SOME WOOD-SNIFFER HIGHLIGHTS OF A TASMANIAN ROAD TRIP
My partner and I recently took a ten-day road trip around Tasmania. Big on our agenda were the various environmental wonders ranging from the Freycinet Peninsular on the East coast to the Gordon-below-Franklin on the West coast. Along the way, there were several highlights that caught my woodworking attention that I would like to recommend.
We began and finished our trip in Launceston. A must visit destination here is the Design Tasmania centre. It has on display various arts and crafts collections. Among these, the Tasmanian Wood Design Collection is a standout, a feast to the eye and a tribute to excellent design. It stands testament to the vibrancy and creativity of contemporary Tasmanian wood design.
Brodie Neill, Resonance exhibition
Brodie Neill, Recoil
Another Launceston treat was had at the Queen Victoria Art Gallery at Royal Park. On show was an exhibition entitled ‘Jimmy Possum: An Unbroken Tradition.’ It had examples of the Jimmy Possum chair, from some early very functional renditions to more recent elegant elaborations. The exhibition traces the opaque origins of the chair through to the present day. Be quick though, this exhibition finishes at the end of May (2023).
ABC Radio National – Conversations (22 Oct 2022) for an interview with the curator, Dr. Mike Epworth: ‘The enigmatic legend of Jimmy Possum.’
Not limited to woodworker’s delight and more in the basket of sublime awe was an unscheduled stop between Hobart and Queenstown. Somewhere between Derwent Bridge and the Bradshaw Bridge on the Lyell Highway is Donaghy’s Hill lookout. It’s a reasonable step from the road and the track up takes you across a narrow spur, testing my vertigo somewhat. Nonetheless it was worth it. The panorama that opened up was spectacular. Before us was where the Collingwood River runs into the Franklin River, framed by very steep forested ravines, timbered wilderness punctuated by wild rivers. This beauty provided a sharp contrast to the desolate peaks of Queenstown that we encountered later in the day.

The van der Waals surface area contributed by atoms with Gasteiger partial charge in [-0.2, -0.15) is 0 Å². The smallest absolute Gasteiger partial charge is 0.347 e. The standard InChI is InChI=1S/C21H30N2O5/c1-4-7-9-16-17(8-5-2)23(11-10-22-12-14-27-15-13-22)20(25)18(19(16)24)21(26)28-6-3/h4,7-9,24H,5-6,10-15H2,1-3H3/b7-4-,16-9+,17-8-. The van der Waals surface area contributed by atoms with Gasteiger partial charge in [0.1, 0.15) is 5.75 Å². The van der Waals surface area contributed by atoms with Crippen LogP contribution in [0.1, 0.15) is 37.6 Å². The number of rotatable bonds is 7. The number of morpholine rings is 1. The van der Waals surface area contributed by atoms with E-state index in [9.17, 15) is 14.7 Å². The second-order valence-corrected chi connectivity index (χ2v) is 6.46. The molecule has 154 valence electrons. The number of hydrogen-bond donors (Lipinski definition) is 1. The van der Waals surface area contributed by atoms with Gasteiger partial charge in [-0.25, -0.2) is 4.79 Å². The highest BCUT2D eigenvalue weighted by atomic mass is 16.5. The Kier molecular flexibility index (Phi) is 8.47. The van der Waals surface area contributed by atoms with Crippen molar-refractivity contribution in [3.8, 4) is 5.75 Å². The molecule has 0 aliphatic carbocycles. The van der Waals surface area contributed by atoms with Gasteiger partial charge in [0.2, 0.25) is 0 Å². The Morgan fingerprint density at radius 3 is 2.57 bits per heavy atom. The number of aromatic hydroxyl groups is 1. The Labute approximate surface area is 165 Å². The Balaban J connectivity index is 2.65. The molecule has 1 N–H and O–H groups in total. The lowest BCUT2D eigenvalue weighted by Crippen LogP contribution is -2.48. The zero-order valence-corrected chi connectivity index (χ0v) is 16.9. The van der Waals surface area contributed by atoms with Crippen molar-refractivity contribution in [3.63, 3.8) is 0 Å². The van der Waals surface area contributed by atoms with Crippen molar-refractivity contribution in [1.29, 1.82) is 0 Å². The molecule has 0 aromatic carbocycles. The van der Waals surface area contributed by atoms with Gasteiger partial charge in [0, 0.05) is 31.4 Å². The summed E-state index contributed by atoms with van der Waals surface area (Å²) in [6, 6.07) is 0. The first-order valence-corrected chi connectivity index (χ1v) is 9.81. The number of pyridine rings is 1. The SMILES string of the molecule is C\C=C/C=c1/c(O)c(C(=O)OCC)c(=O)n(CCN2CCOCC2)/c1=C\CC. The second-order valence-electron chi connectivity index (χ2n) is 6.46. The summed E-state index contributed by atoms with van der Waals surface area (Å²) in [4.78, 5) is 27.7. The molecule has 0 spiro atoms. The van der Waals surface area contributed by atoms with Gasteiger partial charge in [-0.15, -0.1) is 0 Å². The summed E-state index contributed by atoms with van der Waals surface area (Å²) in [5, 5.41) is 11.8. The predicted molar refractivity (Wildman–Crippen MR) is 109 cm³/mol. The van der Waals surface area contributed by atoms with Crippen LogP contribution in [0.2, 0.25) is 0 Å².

Strahan, a railhead for Queenstown, was the base to explore the massive Macquarie Harbour as well as the serenity and beauty of the lower Gordon River. It is also a place with a long connection to the wonderful marvel of Huon Pine. Extensive logging over the years has depleted nearly all of the very old large trees but apparently regrowth abounds. Its high oil content (methyl eugenol) makes it waterproof, resistant to rotting and an insect repellent. Unsurprisingly it was popular with early colonial shipbuilders.
On the waterfront at Strahan there are several places to take in the distinctive perfume of Huon Pine and to appreciate its good looks and silky feel. The first is Morrison’s Huon Pine Sawmill. This is a demonstration mill that includes a large old reciprocating saw breaking down Huon Pine logs as well as other timber milling equipment. The other is Tasmanian Special Timbers, which operates more as a timber yard, especially of Huon Pine and King Billy Pine. It had on sale some impressive lengths of Huon Pine that could be used in dining table builds and the like. My recollection is that its shipping rates to Victoria seemed very reasonable.
The natural wonders of Tasmania never disappoint and there’s plenty of wood-sniffing opportunities as well. So do yourself a favour.